Asked on Mar 08, 2013

Does Anyone Know of a Faux Glaze for Kitchen Cabinets?

Marcia DiMiceli
by Marcia DiMiceli
I saw these cabinets on Pinterest which were done by an interior design company. Their description said a faux finish was applied. I was just wondering if anyone had any ideas of how this was done. Here's the website.
  32 answers
  • Merry D Merry D on Mar 08, 2013
    I went on a search because dang, those are stunning! It seems they simply used a faux finish technique using a deeper stain and then a glaze over it. If you run a search on faux finish cabinets you'll find a dazzling array of types. I don't care for the painted cabinets I see a lot of but I love this wood stain look. It's very old world. I have a dark cherry stain cabinet throughout my house and as much as I love them, they are very ordinary builder grade and could use that little extra touch. Unfortunately, most sites I could find are professionals. Perhaps this is something the DIYer shouldn't do? Nah!I think it's possible with a little practice!
  • Lea DeWitt Lea DeWitt on Mar 08, 2013
    Rustoleum has a new product out that will give you this same effect and others. Home Depot carries everything you need in a kit. The results are beautiful. A very simple process and durable. Check out their web sight.
  • Jeanette S Jeanette S on Mar 09, 2013
    Beautiful results.
  • You can usually find things that people don't want on Find someone who is throwing away an old cabinet, and ask them for the doors. Then you have something to "practice" on before trying to do this on your own cabinets. I have done the vanity in one bathroom, and getting ready to do my kitchen as well.
  • Terri J Terri J on Mar 09, 2013
    WOW! What a great difference the glazse made!
  • Susan B Susan B on Mar 09, 2013
    just got mine the other day. rustoleum. have i think 30 diff finishes and its a 3 step fairly easy process. i got mine for 30.00 off. may still be on sale. home depot. 47.00 for 100 sq. feet. good luck. free shiping too!!
  • Sharon E. Hines Sharon E. Hines on Mar 09, 2013
    I've been wanting to do something to my kitchen island to set it apart from the rest of the cabinets. This would be perfect. @Susan B , did you get the glazing kit?
  • Merry D Merry D on Mar 09, 2013
    Ok, I found this video from my local tv news. She shows the basic premise. It's really just taking cleaned cabinet doors, some glazing medium, a tint, and working in layers until you achieve the desired result. She shows some amazing results on painted cabinets, too.Mine will start out with a nice finish, I just nee to do the glazing to add some oomph.
    • Jacqueline Elaine Jacqueline Elaine on Aug 11, 2013
      @Merry D Thank you so much for your post. I wasn't sure how to do this either and I have an old cabinet that I want to practice on today!
  • Merry D Merry D on Mar 09, 2013
    This is another video with more detail about what you were looking for.
  • Susan B Susan B on Mar 09, 2013
    yes, you can glaze if you wish. its a 3 step process.
  • Susan B Susan B on Mar 09, 2013
    i have not done it yet. actually, i am painting cupboards right now. im going to use this for my countertops. have read where it holds up very well. its a bonding agent in the kit. then if can ill seal. read it on here matter of fact.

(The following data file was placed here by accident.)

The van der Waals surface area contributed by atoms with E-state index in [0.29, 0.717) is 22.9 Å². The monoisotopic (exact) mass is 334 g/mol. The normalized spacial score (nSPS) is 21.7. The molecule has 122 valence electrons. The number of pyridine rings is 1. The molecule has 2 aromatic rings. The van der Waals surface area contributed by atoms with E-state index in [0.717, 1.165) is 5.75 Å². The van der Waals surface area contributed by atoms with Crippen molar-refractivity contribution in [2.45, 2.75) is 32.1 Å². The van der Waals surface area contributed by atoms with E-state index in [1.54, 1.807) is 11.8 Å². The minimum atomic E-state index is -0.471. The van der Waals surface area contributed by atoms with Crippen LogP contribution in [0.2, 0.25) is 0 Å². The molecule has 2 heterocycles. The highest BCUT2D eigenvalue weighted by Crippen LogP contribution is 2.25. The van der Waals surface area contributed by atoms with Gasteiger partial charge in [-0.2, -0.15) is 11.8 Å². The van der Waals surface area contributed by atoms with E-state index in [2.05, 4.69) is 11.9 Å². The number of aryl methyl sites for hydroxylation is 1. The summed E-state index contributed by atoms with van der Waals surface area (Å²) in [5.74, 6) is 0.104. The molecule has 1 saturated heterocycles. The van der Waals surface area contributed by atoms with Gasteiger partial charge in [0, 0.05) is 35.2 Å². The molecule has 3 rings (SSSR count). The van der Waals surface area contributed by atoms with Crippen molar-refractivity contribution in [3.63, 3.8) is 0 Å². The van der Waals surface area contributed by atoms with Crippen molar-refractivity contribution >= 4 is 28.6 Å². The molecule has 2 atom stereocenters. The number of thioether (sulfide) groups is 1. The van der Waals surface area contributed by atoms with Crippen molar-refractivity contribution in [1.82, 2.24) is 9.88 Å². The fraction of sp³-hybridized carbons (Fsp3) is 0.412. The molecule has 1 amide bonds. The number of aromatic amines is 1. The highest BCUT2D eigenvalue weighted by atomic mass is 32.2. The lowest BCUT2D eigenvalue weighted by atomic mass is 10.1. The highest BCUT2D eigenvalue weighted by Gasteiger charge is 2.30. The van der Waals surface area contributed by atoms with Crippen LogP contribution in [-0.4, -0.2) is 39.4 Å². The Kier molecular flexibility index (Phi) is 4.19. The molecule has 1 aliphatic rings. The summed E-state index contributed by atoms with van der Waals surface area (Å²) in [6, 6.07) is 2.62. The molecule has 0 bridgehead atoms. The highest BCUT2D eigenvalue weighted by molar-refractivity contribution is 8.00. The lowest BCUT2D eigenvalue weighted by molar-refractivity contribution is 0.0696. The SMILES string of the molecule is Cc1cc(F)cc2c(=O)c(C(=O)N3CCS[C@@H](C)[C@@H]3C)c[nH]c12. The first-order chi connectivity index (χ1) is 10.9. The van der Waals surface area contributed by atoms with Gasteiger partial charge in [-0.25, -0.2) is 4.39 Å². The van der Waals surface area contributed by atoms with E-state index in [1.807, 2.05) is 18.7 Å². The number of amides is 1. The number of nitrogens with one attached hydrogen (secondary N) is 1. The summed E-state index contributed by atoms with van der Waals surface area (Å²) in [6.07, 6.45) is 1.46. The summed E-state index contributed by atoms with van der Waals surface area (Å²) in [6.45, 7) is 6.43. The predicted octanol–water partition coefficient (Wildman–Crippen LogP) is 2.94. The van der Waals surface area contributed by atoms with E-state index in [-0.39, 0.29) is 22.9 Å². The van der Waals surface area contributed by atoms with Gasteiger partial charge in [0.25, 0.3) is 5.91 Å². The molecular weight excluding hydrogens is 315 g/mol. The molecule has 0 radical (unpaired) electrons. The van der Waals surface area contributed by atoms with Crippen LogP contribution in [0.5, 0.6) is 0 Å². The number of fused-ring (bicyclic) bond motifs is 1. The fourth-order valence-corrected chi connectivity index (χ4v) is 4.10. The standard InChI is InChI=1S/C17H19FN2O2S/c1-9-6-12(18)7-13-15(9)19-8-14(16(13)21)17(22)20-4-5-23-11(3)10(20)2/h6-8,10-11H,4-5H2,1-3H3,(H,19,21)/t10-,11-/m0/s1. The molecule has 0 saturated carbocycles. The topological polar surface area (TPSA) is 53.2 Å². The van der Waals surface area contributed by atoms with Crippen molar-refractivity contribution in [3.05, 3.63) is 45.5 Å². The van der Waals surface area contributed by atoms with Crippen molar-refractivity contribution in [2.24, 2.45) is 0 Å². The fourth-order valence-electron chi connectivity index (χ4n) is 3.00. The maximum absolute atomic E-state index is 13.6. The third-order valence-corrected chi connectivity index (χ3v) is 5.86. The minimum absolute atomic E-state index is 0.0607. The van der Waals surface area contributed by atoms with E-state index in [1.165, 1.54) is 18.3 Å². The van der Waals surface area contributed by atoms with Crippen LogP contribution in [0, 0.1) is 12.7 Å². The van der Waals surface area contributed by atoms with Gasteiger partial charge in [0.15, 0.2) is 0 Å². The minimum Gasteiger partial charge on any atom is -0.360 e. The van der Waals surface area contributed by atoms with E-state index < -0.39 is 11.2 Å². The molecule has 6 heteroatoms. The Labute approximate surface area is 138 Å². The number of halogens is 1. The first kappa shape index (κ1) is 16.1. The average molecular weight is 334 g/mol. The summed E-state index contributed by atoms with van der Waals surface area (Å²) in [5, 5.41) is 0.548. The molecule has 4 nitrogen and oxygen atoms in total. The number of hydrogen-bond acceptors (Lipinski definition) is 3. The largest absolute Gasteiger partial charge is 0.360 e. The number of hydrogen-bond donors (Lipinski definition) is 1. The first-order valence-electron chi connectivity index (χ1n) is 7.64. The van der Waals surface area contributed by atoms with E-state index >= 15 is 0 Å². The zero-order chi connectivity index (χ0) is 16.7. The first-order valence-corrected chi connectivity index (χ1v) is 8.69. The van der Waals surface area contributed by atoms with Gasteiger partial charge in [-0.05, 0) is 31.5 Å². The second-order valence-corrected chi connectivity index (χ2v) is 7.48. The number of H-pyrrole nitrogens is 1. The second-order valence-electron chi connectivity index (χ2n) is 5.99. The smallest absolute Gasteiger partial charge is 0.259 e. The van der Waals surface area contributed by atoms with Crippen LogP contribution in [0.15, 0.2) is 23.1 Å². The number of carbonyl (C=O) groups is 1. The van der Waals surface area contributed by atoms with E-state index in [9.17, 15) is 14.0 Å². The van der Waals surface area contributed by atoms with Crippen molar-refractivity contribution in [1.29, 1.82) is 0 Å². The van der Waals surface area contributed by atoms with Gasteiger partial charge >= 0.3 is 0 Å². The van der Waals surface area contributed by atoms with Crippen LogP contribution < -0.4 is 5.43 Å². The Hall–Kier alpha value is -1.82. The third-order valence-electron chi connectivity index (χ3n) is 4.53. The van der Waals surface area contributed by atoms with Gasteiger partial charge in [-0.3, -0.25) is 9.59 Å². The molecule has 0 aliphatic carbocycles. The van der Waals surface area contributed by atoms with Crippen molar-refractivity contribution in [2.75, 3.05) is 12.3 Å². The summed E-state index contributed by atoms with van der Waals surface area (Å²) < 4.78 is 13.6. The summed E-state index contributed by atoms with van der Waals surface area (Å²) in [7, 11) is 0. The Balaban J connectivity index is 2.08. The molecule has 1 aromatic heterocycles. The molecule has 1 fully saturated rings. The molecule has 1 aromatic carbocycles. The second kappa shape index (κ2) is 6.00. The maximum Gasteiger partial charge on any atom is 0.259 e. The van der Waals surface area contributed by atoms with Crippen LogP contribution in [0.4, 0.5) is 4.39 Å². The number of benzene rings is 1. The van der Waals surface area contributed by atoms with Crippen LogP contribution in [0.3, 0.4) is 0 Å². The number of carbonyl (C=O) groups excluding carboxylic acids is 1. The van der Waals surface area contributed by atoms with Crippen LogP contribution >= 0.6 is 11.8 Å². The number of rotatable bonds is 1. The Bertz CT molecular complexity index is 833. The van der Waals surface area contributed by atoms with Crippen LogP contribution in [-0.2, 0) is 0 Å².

• Melissa Gutilla Melissa Gutilla on Mar 10, 2013
    Let me know how it works out I would love to try that on our bathroom cabinets. Who knows if it's easy enough maybe the kitchen also. I have always preferred the dark color cabinets to light and in our new home everything is light.
  • Sheila Clemmons Sheila Clemmons on Jun 03, 2014
    I would like to do this to my cabinets I have the old dark colored cabinets and they need to be cleaned with something to take off all the grease,i have cleaned them but seems like its still there,any suggestions
    • See 2 previous
    • Jessica Serrano-Gregg Jessica Serrano-Gregg on Aug 15, 2016
      Here's the info on how it's applied and also Bar code to search for it. I swear by this stuff and treat it like gold lol
  • Doris Davis Doris Davis on Jun 22, 2014
    I would consider this process a "restain". Which would involve, cleaning, sanding your cabinets then apply a gel stain (Old Masters or General Finishes). To add the extra dept, apply glaze or thinned gel stain in the profile areas. I always finish with 2 coats of clear for protection.
    • Jessica Serrano-Gregg Jessica Serrano-Gregg on Aug 15, 2016
      That's exactly what I thought it was too but couldn't think of what it's actually called but yes, I think " re-stain" is a great description. Definitely looks like A gel stain or even a mix of your own stain and gel medium.I Think you have described it perfectly
  • Leigh Leigh on Nov 06, 2014
  • Ev Ev on Dec 14, 2014
    If you use a strong solution of TSP (tri-sodium phosphate ) and rinse well with water, you will have a clean surface to recoat. An easy alternative to glazes is a mixture of oil base paint (like rustoleum) mixed with paint thinner/mineral spirits. Usually about 2 parts paint to 1 part thinner works well. Apply with brush....let sit for about 5-10 minutes....then wipe with the grain to even out the look and let the original wood grain to show through. The nice part is you can do it in any color...mix colors....have a custom color made....use more than one coat for a more solid look....or put one color over another. You don't have to top coat if you don't want to...if you do, just use an oil base poly for durability. Most important is practice on a scrap piece of wood or back of cabinet before doing the real thing just to get a feel to the technique. You do need to 'play' with it a little to get the look you want....especially if you need the color to sit in crevasses in the wood. This works great on cabinets, furniture, and picture frames, too. I even know someone who 'whitewashed' a tongue and groove ceiling this way !